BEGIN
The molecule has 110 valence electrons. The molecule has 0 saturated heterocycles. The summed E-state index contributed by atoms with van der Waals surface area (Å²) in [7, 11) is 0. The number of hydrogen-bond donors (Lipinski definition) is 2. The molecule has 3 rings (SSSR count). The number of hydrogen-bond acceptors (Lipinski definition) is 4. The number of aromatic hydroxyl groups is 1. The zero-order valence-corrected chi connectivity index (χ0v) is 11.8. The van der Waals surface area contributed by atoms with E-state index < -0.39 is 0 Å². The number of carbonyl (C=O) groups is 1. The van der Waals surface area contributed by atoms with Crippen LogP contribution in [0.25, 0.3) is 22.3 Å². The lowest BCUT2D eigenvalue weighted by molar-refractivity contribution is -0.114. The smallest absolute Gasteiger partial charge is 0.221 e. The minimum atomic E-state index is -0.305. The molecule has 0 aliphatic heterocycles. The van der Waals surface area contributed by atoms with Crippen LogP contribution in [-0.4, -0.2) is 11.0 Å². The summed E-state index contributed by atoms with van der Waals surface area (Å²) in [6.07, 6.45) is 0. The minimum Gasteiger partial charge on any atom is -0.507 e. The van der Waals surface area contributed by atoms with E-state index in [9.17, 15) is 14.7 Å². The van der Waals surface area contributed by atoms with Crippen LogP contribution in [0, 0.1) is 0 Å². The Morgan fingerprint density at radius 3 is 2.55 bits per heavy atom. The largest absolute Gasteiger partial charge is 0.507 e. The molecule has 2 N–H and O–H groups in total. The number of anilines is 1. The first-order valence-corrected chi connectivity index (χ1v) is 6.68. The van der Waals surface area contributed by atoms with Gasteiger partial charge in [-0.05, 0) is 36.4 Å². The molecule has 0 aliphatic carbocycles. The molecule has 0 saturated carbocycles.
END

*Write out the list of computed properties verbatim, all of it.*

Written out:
The molecule has 110 valence electrons. The molecule has 0 saturated heterocycles. The summed E-state index contributed by atoms with van der Waals surface area (Å²) in [7, 11) is 0. The number of hydrogen-bond donors (Lipinski definition) is 2. The molecule has 3 rings (SSSR count). The number of hydrogen-bond acceptors (Lipinski definition) is 4. The number of aromatic hydroxyl groups is 1. The zero-order valence-corrected chi connectivity index (χ0v) is 11.8. The van der Waals surface area contributed by atoms with E-state index < -0.39 is 0 Å². The number of carbonyl (C=O) groups is 1. The van der Waals surface area contributed by atoms with Crippen LogP contribution in [0.25, 0.3) is 22.3 Å². The lowest BCUT2D eigenvalue weighted by molar-refractivity contribution is -0.114. The smallest absolute Gasteiger partial charge is 0.221 e. The minimum atomic E-state index is -0.305. The molecule has 0 aliphatic heterocycles. The van der Waals surface area contributed by atoms with Crippen LogP contribution in [-0.4, -0.2) is 11.0 Å². The summed E-state index contributed by atoms with van der Waals surface area (Å²) in [6.07, 6.45) is 0. The minimum Gasteiger partial charge on any atom is -0.507 e. The van der Waals surface area contributed by atoms with E-state index in [9.17, 15) is 14.7 Å². The van der Waals surface area contributed by atoms with Crippen LogP contribution in [0, 0.1) is 0 Å². The Morgan fingerprint density at radius 3 is 2.55 bits per heavy atom. The largest absolute Gasteiger partial charge is 0.507 e. The molecule has 2 N–H and O–H groups in total. The number of anilines is 1. The first-order valence-corrected chi connectivity index (χ1v) is 6.68. The van der Waals surface area contributed by atoms with Gasteiger partial charge in [-0.05, 0) is 36.4 Å². The molecule has 0 aliphatic carbocycles. The molecule has 0 saturated carbocycles.